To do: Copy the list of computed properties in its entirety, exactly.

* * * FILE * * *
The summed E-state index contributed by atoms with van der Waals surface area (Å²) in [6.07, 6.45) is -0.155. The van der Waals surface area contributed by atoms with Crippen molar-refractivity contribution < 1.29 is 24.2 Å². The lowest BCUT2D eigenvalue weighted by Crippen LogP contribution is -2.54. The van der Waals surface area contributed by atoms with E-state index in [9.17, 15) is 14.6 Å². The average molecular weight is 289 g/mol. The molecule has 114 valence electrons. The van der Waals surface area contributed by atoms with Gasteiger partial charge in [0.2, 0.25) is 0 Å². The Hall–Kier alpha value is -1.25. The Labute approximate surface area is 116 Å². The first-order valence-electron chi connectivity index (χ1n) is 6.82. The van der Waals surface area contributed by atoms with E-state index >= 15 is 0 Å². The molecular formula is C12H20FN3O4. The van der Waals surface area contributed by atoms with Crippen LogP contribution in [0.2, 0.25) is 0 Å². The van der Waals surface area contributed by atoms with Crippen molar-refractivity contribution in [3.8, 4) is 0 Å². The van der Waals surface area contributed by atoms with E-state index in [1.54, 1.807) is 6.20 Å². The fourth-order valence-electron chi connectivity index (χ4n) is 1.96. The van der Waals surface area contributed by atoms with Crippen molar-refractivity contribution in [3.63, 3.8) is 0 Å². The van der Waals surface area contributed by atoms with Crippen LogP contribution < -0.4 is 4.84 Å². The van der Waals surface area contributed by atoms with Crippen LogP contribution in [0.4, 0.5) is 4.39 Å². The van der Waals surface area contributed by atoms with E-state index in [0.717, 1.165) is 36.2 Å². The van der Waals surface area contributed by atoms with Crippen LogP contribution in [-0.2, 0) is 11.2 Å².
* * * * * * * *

The summed E-state index contributed by atoms with van der Waals surface area (Å²) in [6.07, 6.45) is -0.155. The van der Waals surface area contributed by atoms with Crippen molar-refractivity contribution < 1.29 is 24.2 Å². The lowest BCUT2D eigenvalue weighted by Crippen LogP contribution is -2.54. The van der Waals surface area contributed by atoms with E-state index in [9.17, 15) is 14.6 Å². The average molecular weight is 289 g/mol. The molecule has 114 valence electrons. The van der Waals surface area contributed by atoms with Gasteiger partial charge in [0.2, 0.25) is 0 Å². The Hall–Kier alpha value is -1.25. The Labute approximate surface area is 116 Å². The first-order valence-electron chi connectivity index (χ1n) is 6.82. The van der Waals surface area contributed by atoms with E-state index >= 15 is 0 Å². The molecular formula is C12H20FN3O4. The van der Waals surface area contributed by atoms with Crippen LogP contribution in [0.2, 0.25) is 0 Å². The van der Waals surface area contributed by atoms with Crippen molar-refractivity contribution in [3.8, 4) is 0 Å². The van der Waals surface area contributed by atoms with E-state index in [1.54, 1.807) is 6.20 Å². The fourth-order valence-electron chi connectivity index (χ4n) is 1.96. The van der Waals surface area contributed by atoms with Crippen molar-refractivity contribution in [3.63, 3.8) is 0 Å². The van der Waals surface area contributed by atoms with Crippen LogP contribution < -0.4 is 4.84 Å². The van der Waals surface area contributed by atoms with Crippen LogP contribution in [0.4, 0.5) is 4.39 Å². The van der Waals surface area contributed by atoms with E-state index in [0.717, 1.165) is 36.2 Å². The van der Waals surface area contributed by atoms with Crippen LogP contribution in [-0.2, 0) is 11.2 Å².